The research in Dr Ahmed’s group aims to translate fundamental knowledge of stem cells and cancer biology into therapies.


The laboratory is particularly interested in the Wnt cell signaling pathway, which plays a key role in cancer and is also very important for the regulation of stem cells. Through research which was funded by the PCR, Dr Ahmed discovered that Wnt pathway appeared to play an important role in prostate cancer.

His team are now aiming to translate their knowledge of Wnt signaling in prostate cancer into safer therapies and better diagnosis.

Dr Aamir Ahmed in the prostate cancer research lab at King’s College, London.

 

 

Novel prostate cancer therapy

Dr Ahmed and his group are investigating a new type of therapy for prostate cancer.


They are using an approach called ‘drug repurposing,’ taking drugs which are already being used to treat other diseases (such as cardiac and neurological disorders) and testing them in cancer.

The repurposed drugs Dr Ahmed is working with regulate the electrical activity across the cells and are termed membrane potential regulatory compounds (MPRCs). Cell division and growth in the prostate can be slowed down by MPRCs partly via the inhibition of Wnt signaling pathway. Interestingly, it has been suggested that patients prescribed some MPRCs to treat other ailments have lower incidence of prostate cancer.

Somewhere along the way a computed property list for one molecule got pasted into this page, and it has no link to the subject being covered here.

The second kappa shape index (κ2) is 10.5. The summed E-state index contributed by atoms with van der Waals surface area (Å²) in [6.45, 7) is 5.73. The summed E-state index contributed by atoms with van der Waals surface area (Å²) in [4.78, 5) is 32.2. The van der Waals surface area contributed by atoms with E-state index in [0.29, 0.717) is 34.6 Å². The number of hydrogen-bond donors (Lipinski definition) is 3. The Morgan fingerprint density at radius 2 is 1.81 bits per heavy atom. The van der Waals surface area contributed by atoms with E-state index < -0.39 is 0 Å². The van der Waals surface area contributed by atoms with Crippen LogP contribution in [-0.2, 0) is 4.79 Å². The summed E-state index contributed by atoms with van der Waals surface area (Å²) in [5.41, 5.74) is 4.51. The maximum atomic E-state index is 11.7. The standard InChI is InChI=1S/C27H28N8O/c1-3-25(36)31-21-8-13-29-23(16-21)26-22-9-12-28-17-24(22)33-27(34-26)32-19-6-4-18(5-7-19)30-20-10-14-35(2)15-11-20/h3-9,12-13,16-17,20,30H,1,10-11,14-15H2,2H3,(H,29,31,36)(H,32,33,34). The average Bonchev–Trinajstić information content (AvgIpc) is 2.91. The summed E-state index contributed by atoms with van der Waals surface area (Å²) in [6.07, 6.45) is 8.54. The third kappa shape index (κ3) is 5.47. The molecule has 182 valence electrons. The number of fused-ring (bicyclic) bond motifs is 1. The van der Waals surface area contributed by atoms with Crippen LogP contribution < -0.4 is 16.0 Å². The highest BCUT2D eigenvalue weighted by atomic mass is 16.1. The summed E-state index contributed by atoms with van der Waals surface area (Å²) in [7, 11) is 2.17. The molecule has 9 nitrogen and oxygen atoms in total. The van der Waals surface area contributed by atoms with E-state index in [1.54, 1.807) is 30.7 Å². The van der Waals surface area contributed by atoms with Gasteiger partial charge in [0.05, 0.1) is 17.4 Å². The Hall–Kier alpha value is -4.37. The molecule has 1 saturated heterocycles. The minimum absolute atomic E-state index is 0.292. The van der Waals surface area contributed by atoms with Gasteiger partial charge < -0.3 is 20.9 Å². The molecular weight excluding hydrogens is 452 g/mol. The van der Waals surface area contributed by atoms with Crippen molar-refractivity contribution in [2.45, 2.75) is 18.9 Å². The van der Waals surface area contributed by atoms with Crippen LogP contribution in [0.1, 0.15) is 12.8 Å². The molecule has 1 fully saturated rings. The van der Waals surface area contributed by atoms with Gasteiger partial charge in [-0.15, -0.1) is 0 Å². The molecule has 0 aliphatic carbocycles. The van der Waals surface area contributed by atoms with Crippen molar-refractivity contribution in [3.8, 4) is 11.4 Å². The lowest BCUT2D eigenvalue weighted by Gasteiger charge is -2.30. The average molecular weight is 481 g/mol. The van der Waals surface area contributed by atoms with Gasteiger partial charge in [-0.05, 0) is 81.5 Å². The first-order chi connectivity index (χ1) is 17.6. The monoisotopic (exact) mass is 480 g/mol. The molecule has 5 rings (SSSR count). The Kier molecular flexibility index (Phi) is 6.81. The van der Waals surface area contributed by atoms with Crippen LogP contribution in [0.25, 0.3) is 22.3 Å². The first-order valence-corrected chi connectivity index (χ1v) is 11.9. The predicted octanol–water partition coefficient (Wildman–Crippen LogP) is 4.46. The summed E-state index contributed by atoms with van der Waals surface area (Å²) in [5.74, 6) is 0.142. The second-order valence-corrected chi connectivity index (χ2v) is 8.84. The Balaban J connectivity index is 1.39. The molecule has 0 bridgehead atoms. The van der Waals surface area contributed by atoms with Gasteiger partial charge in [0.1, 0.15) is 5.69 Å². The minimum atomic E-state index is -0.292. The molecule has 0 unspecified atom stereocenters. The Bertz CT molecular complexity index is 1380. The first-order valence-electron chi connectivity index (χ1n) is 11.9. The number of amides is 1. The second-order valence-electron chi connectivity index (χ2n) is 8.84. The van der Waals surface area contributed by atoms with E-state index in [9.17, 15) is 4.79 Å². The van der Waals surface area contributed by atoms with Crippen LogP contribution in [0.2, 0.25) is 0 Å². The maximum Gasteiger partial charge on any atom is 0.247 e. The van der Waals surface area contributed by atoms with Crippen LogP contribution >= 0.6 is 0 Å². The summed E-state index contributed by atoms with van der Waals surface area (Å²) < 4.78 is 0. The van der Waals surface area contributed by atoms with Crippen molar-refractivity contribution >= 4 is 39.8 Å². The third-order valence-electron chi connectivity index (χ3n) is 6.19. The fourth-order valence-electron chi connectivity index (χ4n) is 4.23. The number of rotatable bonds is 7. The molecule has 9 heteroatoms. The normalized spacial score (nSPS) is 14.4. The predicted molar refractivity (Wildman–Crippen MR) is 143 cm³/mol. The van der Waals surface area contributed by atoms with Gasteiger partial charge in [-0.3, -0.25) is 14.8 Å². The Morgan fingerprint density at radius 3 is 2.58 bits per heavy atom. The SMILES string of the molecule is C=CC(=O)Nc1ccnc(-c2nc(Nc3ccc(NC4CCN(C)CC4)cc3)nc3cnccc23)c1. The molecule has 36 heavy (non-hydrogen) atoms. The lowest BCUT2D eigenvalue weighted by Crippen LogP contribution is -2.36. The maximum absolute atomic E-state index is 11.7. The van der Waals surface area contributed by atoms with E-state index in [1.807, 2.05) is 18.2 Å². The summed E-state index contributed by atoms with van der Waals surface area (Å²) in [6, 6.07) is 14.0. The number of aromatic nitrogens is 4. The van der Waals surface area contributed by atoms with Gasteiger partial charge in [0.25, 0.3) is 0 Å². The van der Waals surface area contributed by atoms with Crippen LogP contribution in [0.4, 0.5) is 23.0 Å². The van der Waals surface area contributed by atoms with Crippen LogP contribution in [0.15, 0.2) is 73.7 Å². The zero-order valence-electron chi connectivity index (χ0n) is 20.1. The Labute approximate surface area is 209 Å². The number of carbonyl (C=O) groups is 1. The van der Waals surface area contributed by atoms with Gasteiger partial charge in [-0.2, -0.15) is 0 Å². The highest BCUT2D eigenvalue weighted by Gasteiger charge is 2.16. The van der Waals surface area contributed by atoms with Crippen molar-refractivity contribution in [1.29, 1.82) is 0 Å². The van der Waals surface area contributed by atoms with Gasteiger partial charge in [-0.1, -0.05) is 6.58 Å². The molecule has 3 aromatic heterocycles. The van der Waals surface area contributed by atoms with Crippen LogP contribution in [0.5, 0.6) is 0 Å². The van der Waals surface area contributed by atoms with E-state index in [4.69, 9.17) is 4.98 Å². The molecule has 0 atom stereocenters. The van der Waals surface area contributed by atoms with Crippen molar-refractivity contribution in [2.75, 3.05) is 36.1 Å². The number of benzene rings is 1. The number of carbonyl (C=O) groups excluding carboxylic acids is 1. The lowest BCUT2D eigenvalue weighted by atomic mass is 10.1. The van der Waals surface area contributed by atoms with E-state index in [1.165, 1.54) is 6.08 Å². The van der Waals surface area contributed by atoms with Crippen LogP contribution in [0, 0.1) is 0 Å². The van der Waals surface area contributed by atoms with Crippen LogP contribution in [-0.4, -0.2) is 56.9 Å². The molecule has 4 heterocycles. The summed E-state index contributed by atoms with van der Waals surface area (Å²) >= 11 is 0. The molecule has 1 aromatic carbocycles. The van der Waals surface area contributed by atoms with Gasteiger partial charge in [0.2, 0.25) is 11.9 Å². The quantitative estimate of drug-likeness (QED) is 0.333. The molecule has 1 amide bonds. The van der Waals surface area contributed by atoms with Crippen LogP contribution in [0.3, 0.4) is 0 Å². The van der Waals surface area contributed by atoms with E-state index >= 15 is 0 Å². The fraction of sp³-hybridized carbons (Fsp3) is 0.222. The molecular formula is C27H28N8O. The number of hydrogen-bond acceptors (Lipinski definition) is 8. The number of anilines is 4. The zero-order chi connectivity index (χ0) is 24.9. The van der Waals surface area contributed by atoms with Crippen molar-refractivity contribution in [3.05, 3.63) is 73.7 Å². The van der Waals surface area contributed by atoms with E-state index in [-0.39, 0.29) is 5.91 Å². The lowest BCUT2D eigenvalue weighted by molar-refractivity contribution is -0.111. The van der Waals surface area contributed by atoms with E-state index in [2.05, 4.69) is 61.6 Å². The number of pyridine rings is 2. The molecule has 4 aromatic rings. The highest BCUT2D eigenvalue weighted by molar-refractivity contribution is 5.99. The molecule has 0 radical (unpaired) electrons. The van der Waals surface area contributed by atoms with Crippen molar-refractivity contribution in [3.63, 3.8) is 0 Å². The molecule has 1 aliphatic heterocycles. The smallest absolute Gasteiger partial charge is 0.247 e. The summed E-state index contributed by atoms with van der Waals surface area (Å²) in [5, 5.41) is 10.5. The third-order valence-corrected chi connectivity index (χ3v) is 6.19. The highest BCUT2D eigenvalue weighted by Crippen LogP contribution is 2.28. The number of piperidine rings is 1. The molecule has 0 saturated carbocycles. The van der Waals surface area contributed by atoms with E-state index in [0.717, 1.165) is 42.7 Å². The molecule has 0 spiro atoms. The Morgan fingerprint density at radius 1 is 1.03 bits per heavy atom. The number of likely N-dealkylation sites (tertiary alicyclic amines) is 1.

A major problem in the clinical management of prostate cancer is predicting which cancer is likely to be aggressive. Analysis of cancer tissue by pathologists can sometimes be aided by gene and protein ‘biomarkers’. By investigating the Wnt pathway and other genes and proteins in prostate cancer, Dr Ahmed and his team are developing an objective and quantitative method to identify new protein biomarkers to help prostate cancer diagnosis and prognosis. The work is ongoing and this method is now being applied to develop 14 new biomarkers and also computer aided techniques (such as machine learning) to predict the aggressiveness of the cancer. If successful, this could help doctors decide which treatment is best for individual patients.

New biomarkers for prostate cancer